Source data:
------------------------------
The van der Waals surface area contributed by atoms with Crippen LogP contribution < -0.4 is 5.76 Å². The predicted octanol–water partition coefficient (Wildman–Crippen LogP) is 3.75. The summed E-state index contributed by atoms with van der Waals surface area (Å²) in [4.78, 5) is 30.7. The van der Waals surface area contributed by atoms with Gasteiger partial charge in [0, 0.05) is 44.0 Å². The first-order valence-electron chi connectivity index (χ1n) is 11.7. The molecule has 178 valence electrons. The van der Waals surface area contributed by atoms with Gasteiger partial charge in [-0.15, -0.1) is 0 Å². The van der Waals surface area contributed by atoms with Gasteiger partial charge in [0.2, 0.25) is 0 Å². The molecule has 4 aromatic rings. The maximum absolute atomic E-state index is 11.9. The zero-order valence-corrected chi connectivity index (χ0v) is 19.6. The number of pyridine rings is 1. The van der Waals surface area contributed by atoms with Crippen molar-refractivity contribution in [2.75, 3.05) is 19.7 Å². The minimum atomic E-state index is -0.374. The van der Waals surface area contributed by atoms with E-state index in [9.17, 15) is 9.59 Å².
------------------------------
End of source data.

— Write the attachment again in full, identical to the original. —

The van der Waals surface area contributed by atoms with Crippen LogP contribution < -0.4 is 5.76 Å². The predicted octanol–water partition coefficient (Wildman–Crippen LogP) is 3.75. The summed E-state index contributed by atoms with van der Waals surface area (Å²) in [4.78, 5) is 30.7. The van der Waals surface area contributed by atoms with Gasteiger partial charge in [0, 0.05) is 44.0 Å². The first-order valence-electron chi connectivity index (χ1n) is 11.7. The molecule has 178 valence electrons. The van der Waals surface area contributed by atoms with Gasteiger partial charge in [-0.15, -0.1) is 0 Å². The van der Waals surface area contributed by atoms with Gasteiger partial charge in [0.2, 0.25) is 0 Å². The molecule has 4 aromatic rings. The maximum absolute atomic E-state index is 11.9. The zero-order valence-corrected chi connectivity index (χ0v) is 19.6. The number of pyridine rings is 1. The van der Waals surface area contributed by atoms with Crippen molar-refractivity contribution in [2.75, 3.05) is 19.7 Å². The minimum atomic E-state index is -0.374. The van der Waals surface area contributed by atoms with E-state index in [9.17, 15) is 9.59 Å².